We spoke with Dr Gabriela Ficz from Barts Cancer Institute’s Centre for Haemato-Oncology to find out about her recent publication in Nature Communications. The study, which received our most recent Paper of the Month award, set out to determine how cells from an early stage of human development that have the ability to change into any cell type, known as embryonic stem cells, can acquire features that are found in cancer cells. In this Q&A, Dr Ficz explains more about the parallels that her team have found between embryonic stem cells and cancer cells.
What was the aim of the study?
At the highest level, we’re trying to understand how normal, healthy cells end up turning into cancer cells - is this simply the accumulation of errors in DNA over many generations, or is there something else going on? More specifically, we want to understand why and how human embryonic stem cells (hESCs) can acquire, under certain conditions, epigenetic features (alterations to gene expression without any changes to the DNA sequence) that are uniquely found in cancer.
About 10 years ago, researchers found that the conventional stem cells that we culture in the laboratory differ to the true embryonic stem cells in the human blastocyst (the small ball of cells that forms after conception, and before implantation into the womb). In response to this, a number of labs have mobilised to identify cell culture conditions that switch the identity of cultured human stem cells and ‘reset’ them - in a process called dedifferentiation - to acquire a naïve stem cell or ‘pluripotent’ identity. The key finding is that during this transition, hESCs start to look and behave like cancer cells.
What did your study find?
In this study, we were particularly interested in a type of epigenetic feature called DNA methylation. This is where a molecular tag is added onto certain segments of DNA, which usually acts to prevent the expression of a gene. Changes in DNA methylation patterns are associated with cancer.
Our study set out to determine how DNA methylation is actively targeted to sections of DNA called promoters (parts of the genetic code responsible for initiating expression of a particular gene) during the transition to a naïve stem cell state, to create ‘hypermethylated’ regions.
We found that a specialised network of proteins, known as pluripotency transcription factors, guides the enzymes which initiate DNA methylation in the promoter regions; however, this only occurs if these regions are first ‘cleared’ of the signals for gene activation. It seems that the genes in these hypermethylated regions are packaged up for complete inactivation. In addition to developmental genes, many tumour suppressor genes were found in these hypermethylated regions. When expressed, tumour suppressor genes have an important role in controlling the normal growth and division of cells – they are usually inactivated in cancer.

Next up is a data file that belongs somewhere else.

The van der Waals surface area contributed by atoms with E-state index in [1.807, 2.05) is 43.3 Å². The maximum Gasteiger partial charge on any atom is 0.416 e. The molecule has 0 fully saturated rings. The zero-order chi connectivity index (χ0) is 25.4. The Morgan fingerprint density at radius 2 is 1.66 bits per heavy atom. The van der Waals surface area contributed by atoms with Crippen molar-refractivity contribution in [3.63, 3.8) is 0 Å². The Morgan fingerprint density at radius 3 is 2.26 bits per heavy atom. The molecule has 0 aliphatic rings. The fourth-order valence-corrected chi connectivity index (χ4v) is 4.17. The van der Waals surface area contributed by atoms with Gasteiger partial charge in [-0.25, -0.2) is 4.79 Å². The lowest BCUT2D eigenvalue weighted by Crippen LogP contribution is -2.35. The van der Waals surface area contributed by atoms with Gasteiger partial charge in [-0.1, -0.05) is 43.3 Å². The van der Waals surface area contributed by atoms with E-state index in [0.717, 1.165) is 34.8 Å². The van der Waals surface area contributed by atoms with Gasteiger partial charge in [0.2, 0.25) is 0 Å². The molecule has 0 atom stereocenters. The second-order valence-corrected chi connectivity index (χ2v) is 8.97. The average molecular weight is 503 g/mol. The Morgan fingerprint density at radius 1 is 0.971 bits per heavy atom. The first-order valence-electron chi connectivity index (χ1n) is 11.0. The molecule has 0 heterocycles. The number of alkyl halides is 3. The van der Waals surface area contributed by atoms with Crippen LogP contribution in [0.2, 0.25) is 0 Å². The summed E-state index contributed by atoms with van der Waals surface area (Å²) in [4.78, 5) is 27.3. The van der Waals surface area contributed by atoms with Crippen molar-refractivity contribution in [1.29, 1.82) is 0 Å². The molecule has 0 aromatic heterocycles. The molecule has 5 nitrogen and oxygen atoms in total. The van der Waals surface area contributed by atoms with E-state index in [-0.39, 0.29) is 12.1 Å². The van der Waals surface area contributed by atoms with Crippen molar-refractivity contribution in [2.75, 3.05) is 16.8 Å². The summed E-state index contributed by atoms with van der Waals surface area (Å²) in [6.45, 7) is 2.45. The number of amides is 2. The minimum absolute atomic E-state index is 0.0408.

Was there anything surprising about the results?
Yes, the more we looked at hESCs, the more we found that molecularly they exhibit cancer features. For example, there is a class of genes in hESCs that are unsure if they will be activated or silenced when the cells differentiate from stem cells into heart, muscle or brain cell lineages. This class of genes is called ‘bivalent’ because they have both active and inactive markers.
We knew that bivalent genes are the ones that become hypermethylated, but when we looked closer we also found a large proportion of bivalent genes that did not hypermethylate in stem cells. To our surprise, we found the same pattern in cancer - the bivalent genes that hypermethylate in stem cell resetting also hypermethylate in cancer, and the bivalent genes that do not hypermethylate in stem cell resetting also do not hypermethylate in cancer. This made us speculate that these partially reset cells may be under the same molecular controls as cancer cells and that they may follow the same trajectory.
Why is this study important?
The parallels between hESCs and cancer cells are striking, and so this raised a number of questions to us. How is it possible that hESCs and cancer cells are so far apart in the normal human lifecycle, yet so similar? How could this help us understand how cancer cells arise in the first place? How relevant is that in addition to what we found, we also know that this stem cell transition, in this experimental system, is associated with other cancer hallmarks such as genomic instability, gain of mutations in cancer associated genes and metabolic reprogramming?
We have created a system that allows us to study the mechanism of DNA hypermethylation in human cells overtime. This work may shed light on how dedifferentiation could explain the emergence of abnormal cells that may pave the way for cancer evolution. Such insights, in time, could help to identify ways to stop this malignant transition and prevent the development of age-related cancers.
This research was performed in collaboration with the University of Edinburgh and the Babraham Institute, Cambridge. The study was primarily funded by the Medical Research Council, with additional support from The Greg Wolf Fund and Cancer Research UK.
Many thanks to Dr Ficz for this research explainer. For more information, view the full research paper: Patani, H., Rushton, M.D., Higham, J. et al. Transition to naïve human pluripotency mirrors pan-cancer DNA hypermethylation. Nat Commun 11, 3671 (2020). https://doi.org/10.1038/s41467-020-17269-3